Med thumb bed bug main

 

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Late in the summer of 2004, I was lying on my bare bed in my Hell’s Kitchen apartment wondering what went wrong. I had stripped off the sheets, pulled the frame away from the wall and surrounded it with double-sided tape, a dubious trick I found on the internet to keep insects from creeping up bed leg or errant sheet corner.

But each time I felt the slightest sensation on my arms or legs, whether real or imagined, I jolted up and flipped on the light. My nocturnal efforts were useless. The next morning I had new bites — large red welts up my arms and one on my finger that made it swell to twice its normal size. After weeks I finally confirmed what I figured was sharing my room: Bed bugs.

I thought I’d never see them again. But in cities we often run into things we want to avoid.

That evening, over dinner out with a friend, I tried to hide both my bites and my rattled psyche. I was ashamed of both. The bites suggested I was messy or dirty, and I was afraid that my mental state, frayed by nighttime visits by an unseen enemy that had led me to vacuum along every crack in my parquet floor, might be seen as a weakness of character.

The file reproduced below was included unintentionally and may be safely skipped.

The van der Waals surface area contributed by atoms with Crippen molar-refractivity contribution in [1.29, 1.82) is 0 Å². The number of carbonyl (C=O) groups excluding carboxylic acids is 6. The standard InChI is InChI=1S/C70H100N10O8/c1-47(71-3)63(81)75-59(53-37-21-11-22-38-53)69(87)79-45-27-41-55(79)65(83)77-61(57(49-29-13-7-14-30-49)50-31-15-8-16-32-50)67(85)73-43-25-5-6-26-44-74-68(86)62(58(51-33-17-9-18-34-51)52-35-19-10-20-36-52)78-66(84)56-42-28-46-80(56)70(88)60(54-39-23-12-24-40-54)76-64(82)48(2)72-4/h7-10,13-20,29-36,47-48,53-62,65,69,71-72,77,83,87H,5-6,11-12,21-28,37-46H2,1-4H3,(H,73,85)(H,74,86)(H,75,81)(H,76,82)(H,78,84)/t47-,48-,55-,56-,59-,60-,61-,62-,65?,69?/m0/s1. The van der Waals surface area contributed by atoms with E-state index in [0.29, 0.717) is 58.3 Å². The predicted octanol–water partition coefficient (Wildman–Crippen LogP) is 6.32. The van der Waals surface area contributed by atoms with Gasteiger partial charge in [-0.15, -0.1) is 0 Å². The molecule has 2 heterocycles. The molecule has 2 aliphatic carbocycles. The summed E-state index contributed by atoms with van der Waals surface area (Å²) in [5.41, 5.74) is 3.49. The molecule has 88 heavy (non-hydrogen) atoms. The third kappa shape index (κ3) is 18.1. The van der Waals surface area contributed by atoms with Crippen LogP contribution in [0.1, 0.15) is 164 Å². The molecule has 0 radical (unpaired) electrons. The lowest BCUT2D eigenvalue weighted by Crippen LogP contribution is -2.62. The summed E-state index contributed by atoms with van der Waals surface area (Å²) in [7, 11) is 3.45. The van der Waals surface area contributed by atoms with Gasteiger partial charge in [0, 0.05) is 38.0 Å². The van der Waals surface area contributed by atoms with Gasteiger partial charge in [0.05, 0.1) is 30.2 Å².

Despite the anguish and sleepless nights, my case was better than most: I experienced an intense allergic reaction to the insects’ bites. Sure, this meant I had to rush to the emergency room and take antibiotics and steroids to staunch an infection and swelling. But my reaction — mainly to the proteins in the suckers’ saliva — was like a biological alarm, allowing me to seek and destroy the invaders before they reached unmanageable levels.

Some people don’t react at all to the stealthy bugs, which hide in cracks and crevices when they aren’t feeding. A person with no bites might not notice the bugs until there are so many that they boldly wander across a wall or a mattress in broad daylight.

Bed Bug Lifecycle

Even with my early detection of the intruders, it was grueling work to debug my apartment: washing all my clothes and bedding at high temperatures, stashing them in enormous sealed trash bags to avoid recontamination and cleaning endlessly while an exterminator doused my bedroom with insecticide. The worst part, however, was the psychological stress of sharing my bed — my safe place, my sanctuary — with the vampiric beasts. 

Eventually, I cleansed my apartment of the critters. I thought I’d never see them again. But in cities we often run into things we want to avoid. I got bedbugs in Brooklyn in the summer of 2009: first in my now-husband’s apartment, and mine a month later. (We still lovingly argue whether he gave them to me or they hitched a ride on my new roommate’s Craigslist futon.) The laundry, bagging and cleaning rituals came back. So did the anxiety and insomnia.

The bites suggested I was messy or dirty, and I was afraid that my mental state, frayed by nighttime visits by an unseen enemy, might be seen as a weakness of character.